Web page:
Understanding the Opioid Epidemic and the Three Waves of Opiate Related Overdoses    

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It is no secret that our country’s ongoing drug crisis has been heavily attributed to the opioid epidemic, but how did we get here? How did drugs like heroin make such a big comeback and later evolve into even more dangerous street drugs such as fentanyl? As overdoses continue to rise as more and more fentanyl and synthetic opioids continue to wreak havoc on addicts and their families, it is important to understand why these drugs became so popular in the first place if we are ever going to have any real fight against them. The number of drug overdose fatalities in 2018 was 4 times higher than in 1999, and nearly 70% of all overdoses in 2018 were opioid-related. The opioid epidemic and resulting overdoses can be depicted in three waves (cdc.gov).

First Wave:

The first wave began in the 1990s with a spike in opioid prescriptions and a rise in prescription-related overdoses beginning in 1999. Our country’s over-reliance on opioids for pain management during this time and an influx in prescriptions began the dark road that would follow over the next two decades. As people became more and more addicted to pills, doctor shopping amongst addicts and dealers became a common practice and before long, strong painkillers designed to treat chronic pain became popular street drugs. Prescription drug overdoses continued at a steady rise throughout the 2000s before the second wave hit in 2010.

Second Wave:

As the country cracked down on pill farms and doctor shopping became more difficult with laws being put in place to counteract this method of drug-seeking, street prices on oxycodone and similarly potent painkillers began to skyrocket as demand superseded supply. Enter heroin. In 2010 heroin overdoses began to skyrocket as opiate addicts sought cheaper and stronger ways to feed their addictions. As heroin made its big comeback, addicts and their families’ lives were being destroyed at a rapid pace. As bad as the spike in overdoses was with the second wave, the third wave would be an unprecedented evil, as an even stronger and far more dangerous drug than heroin would become wildly popular amongst addicts and dealers looking for a cheap hook.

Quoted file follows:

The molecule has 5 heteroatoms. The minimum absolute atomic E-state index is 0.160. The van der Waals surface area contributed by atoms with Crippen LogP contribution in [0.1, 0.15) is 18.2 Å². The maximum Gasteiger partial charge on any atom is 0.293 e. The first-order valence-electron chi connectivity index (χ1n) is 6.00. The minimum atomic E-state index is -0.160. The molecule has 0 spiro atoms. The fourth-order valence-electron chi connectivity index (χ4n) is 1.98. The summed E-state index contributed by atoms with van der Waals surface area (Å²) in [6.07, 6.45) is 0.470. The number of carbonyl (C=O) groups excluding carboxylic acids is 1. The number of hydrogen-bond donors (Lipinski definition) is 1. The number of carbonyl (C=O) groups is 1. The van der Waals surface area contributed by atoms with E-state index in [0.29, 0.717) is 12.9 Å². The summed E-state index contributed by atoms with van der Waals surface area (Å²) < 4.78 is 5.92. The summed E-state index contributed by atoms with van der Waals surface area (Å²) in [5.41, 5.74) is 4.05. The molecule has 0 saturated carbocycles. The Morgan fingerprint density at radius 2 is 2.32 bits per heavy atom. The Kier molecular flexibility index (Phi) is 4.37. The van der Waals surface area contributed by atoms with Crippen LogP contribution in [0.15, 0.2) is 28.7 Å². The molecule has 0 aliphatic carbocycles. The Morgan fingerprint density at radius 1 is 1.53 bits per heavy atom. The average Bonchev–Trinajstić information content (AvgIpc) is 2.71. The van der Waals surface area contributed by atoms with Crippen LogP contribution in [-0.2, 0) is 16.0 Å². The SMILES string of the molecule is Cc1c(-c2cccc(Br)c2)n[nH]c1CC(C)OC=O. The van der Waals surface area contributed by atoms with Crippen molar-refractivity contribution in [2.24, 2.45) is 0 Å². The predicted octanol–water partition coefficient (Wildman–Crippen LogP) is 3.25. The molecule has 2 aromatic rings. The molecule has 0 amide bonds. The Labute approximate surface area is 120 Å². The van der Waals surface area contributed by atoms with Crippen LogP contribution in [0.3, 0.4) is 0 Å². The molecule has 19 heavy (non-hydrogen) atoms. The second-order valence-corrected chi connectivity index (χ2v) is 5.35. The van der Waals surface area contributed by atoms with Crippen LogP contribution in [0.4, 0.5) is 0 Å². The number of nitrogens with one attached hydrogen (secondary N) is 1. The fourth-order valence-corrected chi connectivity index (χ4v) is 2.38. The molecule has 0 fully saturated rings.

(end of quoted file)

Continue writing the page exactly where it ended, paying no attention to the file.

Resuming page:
Third Wave:

This third wave began in 2013 with the rise of illicitly manufactured fentanyl, with a wide array of street drugs, including heroin, pain killers, and cocaine, being laced with the deadly drug. Within a few years, fentanyl-related overdoses had soared, and the problem has continued to escalate to this day. Fentanyl is cheap to produce, highly addictive, and up to 100 times more powerful than morphine. From 2010-2017, overdoses that involved fentanyl rose from 14.3% to 59.8%, showing just how much the drug has invaded our society in a relatively short amount of time. (cdc.gov) Illegal fentanyl is created in labs with no approval guidelines or ways to ensure its dosages are not lethal. It is sold in powder form, dropped onto blotted paper, put in eye droppers or nasal sprays, or made into lookalike pain killers. (drugabuse.gov) With no regulation coupled with the potency, one of the deadliest drugs to ever see the streets was created. If you look at a graph depicting the number of fentanyl and other synthetic opioid overdoses over the last several years, the sharp incline is striking and alarming.

The pattern with each wave is that it has gotten worse, and while it is hard to imagine something more lethal and deadly than fentanyl, I am sure a lot of people felt that way when heroin made its big comeback after prescription pills kicked off the epidemic. It can always get worse before it gets better if we are not diligent in understanding what is happening and fail to do something to help the addicts before they succumb to this epidemic.

If you or anyone you know is seeking help, please reach out.



Justin has been working in the field of addiction and recovery for over 1 year. Justin earned his Bachelors's Degree in Finance from Florida State University. Having been an addict himself, he brings real-world experience to the table when helping addicts and their families, while also offering a first-person perspective to the current drug crisis. Justin is passionate about educating the public about what’s currently going on in our society, and thankfully, offers practical solutions.